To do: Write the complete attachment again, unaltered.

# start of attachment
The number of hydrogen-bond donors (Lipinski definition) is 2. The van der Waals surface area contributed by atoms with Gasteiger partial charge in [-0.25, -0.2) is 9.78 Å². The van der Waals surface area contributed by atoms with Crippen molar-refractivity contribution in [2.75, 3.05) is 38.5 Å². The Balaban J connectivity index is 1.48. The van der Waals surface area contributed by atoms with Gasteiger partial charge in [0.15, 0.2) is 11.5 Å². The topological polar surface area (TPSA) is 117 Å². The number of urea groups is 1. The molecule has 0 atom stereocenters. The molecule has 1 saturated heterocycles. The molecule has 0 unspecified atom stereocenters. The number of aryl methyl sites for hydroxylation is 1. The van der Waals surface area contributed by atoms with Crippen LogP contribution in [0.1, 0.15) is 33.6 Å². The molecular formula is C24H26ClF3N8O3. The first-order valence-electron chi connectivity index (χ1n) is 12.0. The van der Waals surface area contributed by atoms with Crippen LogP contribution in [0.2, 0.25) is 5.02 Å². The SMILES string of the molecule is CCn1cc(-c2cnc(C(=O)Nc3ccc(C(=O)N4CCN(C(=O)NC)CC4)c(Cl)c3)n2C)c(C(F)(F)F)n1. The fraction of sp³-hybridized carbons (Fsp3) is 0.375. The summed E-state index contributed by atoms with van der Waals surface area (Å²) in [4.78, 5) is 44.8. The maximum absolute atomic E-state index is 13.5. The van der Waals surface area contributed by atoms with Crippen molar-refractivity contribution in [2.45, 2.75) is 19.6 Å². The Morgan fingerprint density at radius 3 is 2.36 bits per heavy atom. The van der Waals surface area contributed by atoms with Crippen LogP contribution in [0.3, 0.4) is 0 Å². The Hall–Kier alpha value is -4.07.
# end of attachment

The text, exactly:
The number of hydrogen-bond donors (Lipinski definition) is 2. The van der Waals surface area contributed by atoms with Gasteiger partial charge in [-0.25, -0.2) is 9.78 Å². The van der Waals surface area contributed by atoms with Crippen molar-refractivity contribution in [2.75, 3.05) is 38.5 Å². The Balaban J connectivity index is 1.48. The van der Waals surface area contributed by atoms with Gasteiger partial charge in [0.15, 0.2) is 11.5 Å². The topological polar surface area (TPSA) is 117 Å². The number of urea groups is 1. The molecule has 0 atom stereocenters. The molecule has 1 saturated heterocycles. The molecule has 0 unspecified atom stereocenters. The number of aryl methyl sites for hydroxylation is 1. The van der Waals surface area contributed by atoms with Crippen LogP contribution in [0.1, 0.15) is 33.6 Å². The molecular formula is C24H26ClF3N8O3. The first-order valence-electron chi connectivity index (χ1n) is 12.0. The van der Waals surface area contributed by atoms with Crippen LogP contribution in [0.2, 0.25) is 5.02 Å². The SMILES string of the molecule is CCn1cc(-c2cnc(C(=O)Nc3ccc(C(=O)N4CCN(C(=O)NC)CC4)c(Cl)c3)n2C)c(C(F)(F)F)n1. The fraction of sp³-hybridized carbons (Fsp3) is 0.375. The summed E-state index contributed by atoms with van der Waals surface area (Å²) in [4.78, 5) is 44.8. The maximum absolute atomic E-state index is 13.5. The van der Waals surface area contributed by atoms with Crippen molar-refractivity contribution in [2.45, 2.75) is 19.6 Å². The Morgan fingerprint density at radius 3 is 2.36 bits per heavy atom. The van der Waals surface area contributed by atoms with Crippen LogP contribution in [0.3, 0.4) is 0 Å². The Hall–Kier alpha value is -4.07.